With Valentine’s Day all up in our shit, I thought I’d take the chance to say, “F#$K the media when it comes to images of love.” Whether you’re single or partnered up, unless you’re in the beginning honeymoon phase of love you probably at least SOMEtime feel like happily ever after seems unreachable. In my opinion, one of the worst parts of living in the digital age is that we get everybody’s best sides on Fakebook and Snapblat and frequently end up feeling insufficient. So here’s a typical media love story contrasted with some more realistic love stories that I describe from a mix of personal and professional experience (I’m a therapist).
1. Traditional Media: You meet, it might be a romantic run-in or online. You feel chemistry. You begin to date. You have trouble keeping your hands off each other. You begin to fall in love. You think you might have met your “soul mate.” You can’t sleep or eat. You imagine your life together. You date, you know he/she is the one. He/she proposes. You live happily (mostly—you know nothing’s perfect) ever after.
2. Real life: You meet. Maybe it’s a romantic run-in, maybe it’s online, maybe you were already friends.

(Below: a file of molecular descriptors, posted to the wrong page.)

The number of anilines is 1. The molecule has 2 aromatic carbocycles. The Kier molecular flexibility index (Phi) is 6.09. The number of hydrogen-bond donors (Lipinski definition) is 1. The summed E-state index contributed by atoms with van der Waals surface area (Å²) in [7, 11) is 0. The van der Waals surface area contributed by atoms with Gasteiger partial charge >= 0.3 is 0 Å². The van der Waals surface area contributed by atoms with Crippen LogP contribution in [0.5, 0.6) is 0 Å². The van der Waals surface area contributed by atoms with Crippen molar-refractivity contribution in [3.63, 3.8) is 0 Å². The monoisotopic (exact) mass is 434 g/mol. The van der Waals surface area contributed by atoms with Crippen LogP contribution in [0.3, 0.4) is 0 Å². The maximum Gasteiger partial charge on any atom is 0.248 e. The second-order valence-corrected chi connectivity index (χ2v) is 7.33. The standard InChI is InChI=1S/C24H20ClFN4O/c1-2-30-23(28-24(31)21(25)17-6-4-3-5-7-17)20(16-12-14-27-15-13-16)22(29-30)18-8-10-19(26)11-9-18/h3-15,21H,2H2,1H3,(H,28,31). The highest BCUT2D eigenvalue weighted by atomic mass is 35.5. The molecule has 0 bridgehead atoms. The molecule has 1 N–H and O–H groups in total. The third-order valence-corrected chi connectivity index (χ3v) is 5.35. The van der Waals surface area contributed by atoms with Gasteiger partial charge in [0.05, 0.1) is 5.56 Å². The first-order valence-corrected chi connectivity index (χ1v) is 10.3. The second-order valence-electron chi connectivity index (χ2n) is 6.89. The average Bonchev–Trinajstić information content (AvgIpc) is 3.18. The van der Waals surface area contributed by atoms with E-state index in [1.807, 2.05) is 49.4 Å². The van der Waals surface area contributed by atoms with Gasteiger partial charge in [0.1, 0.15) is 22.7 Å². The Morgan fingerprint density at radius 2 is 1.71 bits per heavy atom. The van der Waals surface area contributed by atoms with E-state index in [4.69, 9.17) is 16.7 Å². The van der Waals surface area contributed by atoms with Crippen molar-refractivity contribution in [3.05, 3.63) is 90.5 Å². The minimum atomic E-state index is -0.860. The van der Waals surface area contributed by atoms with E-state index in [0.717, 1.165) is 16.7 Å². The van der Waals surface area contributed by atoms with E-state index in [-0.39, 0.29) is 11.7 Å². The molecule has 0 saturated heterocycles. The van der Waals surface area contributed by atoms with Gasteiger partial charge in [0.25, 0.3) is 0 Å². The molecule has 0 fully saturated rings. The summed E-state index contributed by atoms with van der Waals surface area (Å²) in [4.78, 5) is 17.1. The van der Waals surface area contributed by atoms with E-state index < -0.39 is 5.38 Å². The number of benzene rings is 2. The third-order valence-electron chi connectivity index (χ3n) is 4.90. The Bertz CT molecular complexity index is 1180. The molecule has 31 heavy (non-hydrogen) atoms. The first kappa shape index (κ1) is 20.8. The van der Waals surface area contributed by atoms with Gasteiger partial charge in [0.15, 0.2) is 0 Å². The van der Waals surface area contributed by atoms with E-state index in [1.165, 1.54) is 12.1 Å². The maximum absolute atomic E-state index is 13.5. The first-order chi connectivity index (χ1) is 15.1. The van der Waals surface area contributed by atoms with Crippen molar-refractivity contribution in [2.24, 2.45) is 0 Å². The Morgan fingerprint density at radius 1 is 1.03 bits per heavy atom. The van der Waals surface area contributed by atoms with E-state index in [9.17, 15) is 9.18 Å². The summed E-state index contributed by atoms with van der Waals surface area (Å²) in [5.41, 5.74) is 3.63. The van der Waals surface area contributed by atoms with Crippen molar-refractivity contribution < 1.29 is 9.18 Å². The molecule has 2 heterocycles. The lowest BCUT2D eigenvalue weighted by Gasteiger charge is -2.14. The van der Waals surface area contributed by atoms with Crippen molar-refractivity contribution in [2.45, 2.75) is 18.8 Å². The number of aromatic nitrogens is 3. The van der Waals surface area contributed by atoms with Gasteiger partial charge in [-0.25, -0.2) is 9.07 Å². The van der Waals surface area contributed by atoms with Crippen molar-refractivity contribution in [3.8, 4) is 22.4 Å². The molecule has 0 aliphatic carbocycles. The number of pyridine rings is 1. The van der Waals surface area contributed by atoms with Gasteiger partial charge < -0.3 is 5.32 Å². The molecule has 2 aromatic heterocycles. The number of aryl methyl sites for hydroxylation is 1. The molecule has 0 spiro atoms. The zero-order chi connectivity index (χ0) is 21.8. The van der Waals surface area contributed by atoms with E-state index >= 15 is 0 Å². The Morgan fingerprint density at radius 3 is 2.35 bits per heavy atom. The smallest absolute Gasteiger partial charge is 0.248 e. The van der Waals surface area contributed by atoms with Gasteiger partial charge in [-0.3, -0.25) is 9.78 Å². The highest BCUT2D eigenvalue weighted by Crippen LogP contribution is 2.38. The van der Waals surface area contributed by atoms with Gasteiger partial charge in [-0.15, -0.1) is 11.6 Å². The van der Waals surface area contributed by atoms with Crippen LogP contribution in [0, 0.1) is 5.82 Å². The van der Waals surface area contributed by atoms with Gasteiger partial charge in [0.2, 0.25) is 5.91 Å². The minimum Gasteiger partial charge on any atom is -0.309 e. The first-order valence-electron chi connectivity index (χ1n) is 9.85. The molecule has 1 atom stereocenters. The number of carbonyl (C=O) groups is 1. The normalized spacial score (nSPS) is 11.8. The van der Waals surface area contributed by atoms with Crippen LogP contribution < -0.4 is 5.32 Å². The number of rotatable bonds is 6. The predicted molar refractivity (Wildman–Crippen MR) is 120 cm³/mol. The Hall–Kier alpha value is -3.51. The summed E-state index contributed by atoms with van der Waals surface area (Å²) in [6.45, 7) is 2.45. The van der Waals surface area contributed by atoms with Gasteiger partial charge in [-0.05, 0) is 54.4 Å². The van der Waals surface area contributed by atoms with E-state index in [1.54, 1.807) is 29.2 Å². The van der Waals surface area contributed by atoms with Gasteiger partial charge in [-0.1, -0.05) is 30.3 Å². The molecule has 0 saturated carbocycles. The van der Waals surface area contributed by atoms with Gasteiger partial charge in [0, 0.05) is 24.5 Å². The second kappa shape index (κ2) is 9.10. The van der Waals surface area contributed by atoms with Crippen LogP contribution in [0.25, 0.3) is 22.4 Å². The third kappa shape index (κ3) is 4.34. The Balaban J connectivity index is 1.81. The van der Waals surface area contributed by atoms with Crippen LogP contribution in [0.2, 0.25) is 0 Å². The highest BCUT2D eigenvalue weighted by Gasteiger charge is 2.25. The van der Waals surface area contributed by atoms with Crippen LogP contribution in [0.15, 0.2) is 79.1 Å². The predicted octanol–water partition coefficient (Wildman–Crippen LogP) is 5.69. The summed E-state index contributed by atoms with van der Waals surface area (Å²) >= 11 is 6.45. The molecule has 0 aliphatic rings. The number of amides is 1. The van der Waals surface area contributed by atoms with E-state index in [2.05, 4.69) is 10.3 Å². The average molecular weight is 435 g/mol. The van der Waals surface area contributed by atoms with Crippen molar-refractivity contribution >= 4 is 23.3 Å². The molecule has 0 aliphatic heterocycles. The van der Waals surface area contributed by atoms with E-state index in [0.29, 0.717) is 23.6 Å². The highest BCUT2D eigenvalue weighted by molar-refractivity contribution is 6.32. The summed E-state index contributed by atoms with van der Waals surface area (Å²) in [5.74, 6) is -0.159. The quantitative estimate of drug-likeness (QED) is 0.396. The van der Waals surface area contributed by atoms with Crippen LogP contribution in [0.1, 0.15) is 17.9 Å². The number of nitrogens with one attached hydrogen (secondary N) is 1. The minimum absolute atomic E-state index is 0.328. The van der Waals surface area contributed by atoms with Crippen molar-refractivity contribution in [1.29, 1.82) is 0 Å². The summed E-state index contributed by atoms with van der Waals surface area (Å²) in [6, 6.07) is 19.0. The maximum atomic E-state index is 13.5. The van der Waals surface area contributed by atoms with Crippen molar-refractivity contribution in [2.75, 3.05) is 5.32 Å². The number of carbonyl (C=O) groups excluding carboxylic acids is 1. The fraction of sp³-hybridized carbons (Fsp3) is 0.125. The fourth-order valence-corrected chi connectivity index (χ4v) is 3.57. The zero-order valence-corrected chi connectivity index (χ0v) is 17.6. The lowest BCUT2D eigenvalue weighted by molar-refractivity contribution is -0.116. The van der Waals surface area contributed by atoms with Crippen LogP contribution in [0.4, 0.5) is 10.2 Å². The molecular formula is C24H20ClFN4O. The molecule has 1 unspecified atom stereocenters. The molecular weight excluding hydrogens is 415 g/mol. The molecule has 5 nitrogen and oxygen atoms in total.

You Assess: You might be really excited. You might be a little unsure. You might even be skeptical because he’s shorter then you’d like or her voice is a little annoying. But you think you like the person enough to begin dating. (and you wonder–is that normal? is that enough?)
You Fool Around: Maybe it’s hot and amazing. OR maybe he’s not as good of a kisser as you’d like. Maybe IT doesn’t last long enough—or lasts too long. But it’s fun and sometimes hot and you’re starting to really care about him/her. You start to feel a little afraid but excited too. And then sometimes you wonder what you really want and if you’re ready to settle down and never date again. But that seems like what most people do. And you think you want kids. Or not. You might be pretty sure you’ve found your life-person or you might be unsure but kinda love the person anyway. You might stay at this point for a long time. And then break up. Or get married. And have a messy real-life love.
In my experience—the first example is maybe 1 out of 100 (and I’d say that’s generous). The second is what happens much, much more often.
So as Valentine’s Day approaches, give yourself permission to let those Hallmark Cards turn your stomach a little. “The best days of my life all begin and end with you” OR “From the first time we met I knew there was something wonderful and unique about you…something that reached out and drew me to you completely.” Measure your love (if you have an S.O. right now) by how good they are to you, how you trust them, how kind they are, how they care, how they help you in hard times—not by how much you want to rip off their clothes or how much you can’t stand to be apart.
Here’s to letting our hearts receive the love we have—not the love that we see on our screens.